ARE WE TAKING THE PANDA'S FOOD?
Our bamboo toothbrushes and kids dinnerware is made from species of bamboo that Pandas do not eat! Pandas eat a species called arrow bamboo. So you can be safe in the knowledge that we don't take any food or habitat from the pandas.
'A group of pandas is called an embarrassment!’ Just saying…
There are 1250 different species of bamboo. Our kid’s suction plates, suction bowls, bamboo sippy cup and straw cup are made from a species called Moso bamboo. The majority of commercial Moso farming takes place in China, where the species is indigenous. It’s much happier in that native climate. Grown without pesticides and little water, this bamboo plant grows up to 100 metres tall and is ready to harvest in around 6 years! Damn, I thought my kids were growing fast!
Moso bamboo is especially revered for its great size, impressive growth rate, and tremendous usefulness. Used primarily for flooring and kitchenware because of its hardiness and the fact that it does not swell as much as some timbers.
Just like our kids dinnerware, our kids toothbrushes and adults toothbrushes are made from the hardy Moso bamboo too , also known as Mao bamboo.
Bamboo is also biodegradable, which means your used plate, bowl, cup and toothbrush (minus the silicone and nylon bristles) will break down naturally rather than hang around in landfill for 1000 years!
How is this giant grass made into toothbrushes and dinnerware you ask? The bamboo is firstly naturally dried, then compressing it into blocks in a giant oven. Once the blocks are compressed, they are cut into small pieces which are manually carved against a mold, all residue is used to feed the ovens! After molding, comes a manual polishing stage then bamboo sealant which is an FDA approved food varnish to protect the bamboo and ensure it doesn't absorb water or colour. It is then placed back to natural resting in a climate controlled room. Our toothbrushes have no sealant so that’s why they look a little different from the kids dinnerware!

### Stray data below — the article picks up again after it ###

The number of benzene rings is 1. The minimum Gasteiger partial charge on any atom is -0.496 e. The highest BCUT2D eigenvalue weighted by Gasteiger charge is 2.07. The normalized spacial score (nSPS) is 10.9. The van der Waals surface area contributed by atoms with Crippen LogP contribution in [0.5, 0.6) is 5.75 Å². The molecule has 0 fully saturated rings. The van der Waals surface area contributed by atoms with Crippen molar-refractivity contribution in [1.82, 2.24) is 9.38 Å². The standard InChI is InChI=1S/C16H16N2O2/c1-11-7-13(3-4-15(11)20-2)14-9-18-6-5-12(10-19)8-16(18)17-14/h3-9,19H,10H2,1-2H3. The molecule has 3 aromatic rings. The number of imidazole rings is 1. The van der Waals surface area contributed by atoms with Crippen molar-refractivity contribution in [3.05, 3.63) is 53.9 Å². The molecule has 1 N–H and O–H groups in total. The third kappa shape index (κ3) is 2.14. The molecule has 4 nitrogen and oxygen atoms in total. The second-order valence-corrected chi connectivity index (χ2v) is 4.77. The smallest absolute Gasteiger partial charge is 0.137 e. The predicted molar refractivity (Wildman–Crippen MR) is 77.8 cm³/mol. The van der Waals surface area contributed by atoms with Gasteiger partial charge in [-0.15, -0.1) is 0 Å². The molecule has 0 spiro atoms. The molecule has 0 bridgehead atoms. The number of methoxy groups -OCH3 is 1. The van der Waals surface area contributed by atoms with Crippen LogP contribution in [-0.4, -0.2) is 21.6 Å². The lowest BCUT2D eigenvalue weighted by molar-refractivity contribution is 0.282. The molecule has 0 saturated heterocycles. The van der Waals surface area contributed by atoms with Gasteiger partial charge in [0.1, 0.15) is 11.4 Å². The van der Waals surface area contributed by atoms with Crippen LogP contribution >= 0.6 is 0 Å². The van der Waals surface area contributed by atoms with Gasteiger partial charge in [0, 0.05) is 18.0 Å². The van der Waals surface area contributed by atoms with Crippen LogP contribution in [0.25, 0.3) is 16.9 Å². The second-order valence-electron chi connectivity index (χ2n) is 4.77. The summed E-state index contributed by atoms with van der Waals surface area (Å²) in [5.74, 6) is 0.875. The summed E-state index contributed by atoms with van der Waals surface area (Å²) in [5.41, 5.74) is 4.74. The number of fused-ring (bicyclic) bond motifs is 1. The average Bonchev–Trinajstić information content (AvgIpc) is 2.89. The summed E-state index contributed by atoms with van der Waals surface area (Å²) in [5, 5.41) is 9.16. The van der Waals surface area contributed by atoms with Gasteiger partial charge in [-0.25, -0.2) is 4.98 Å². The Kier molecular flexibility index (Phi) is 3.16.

Great new guys!! The giant panda has now been removed from the ‘endangered’ list
Last year the giant panda status was downgraded from 'endangered' to 'vulnerable'. Panda populations have increased by 17% over the past decade thanks to the collaborative work of conservation and environmental groups, government and local communities in China.
While cause for celebration, the iconic bear remains vulnerable with their habitat threatened by poorly-planned infrastructure projects. With continued effort and investment, their numbers could continue to grow and provide hope to other endangered species.
(Source: WWF and National Geographic)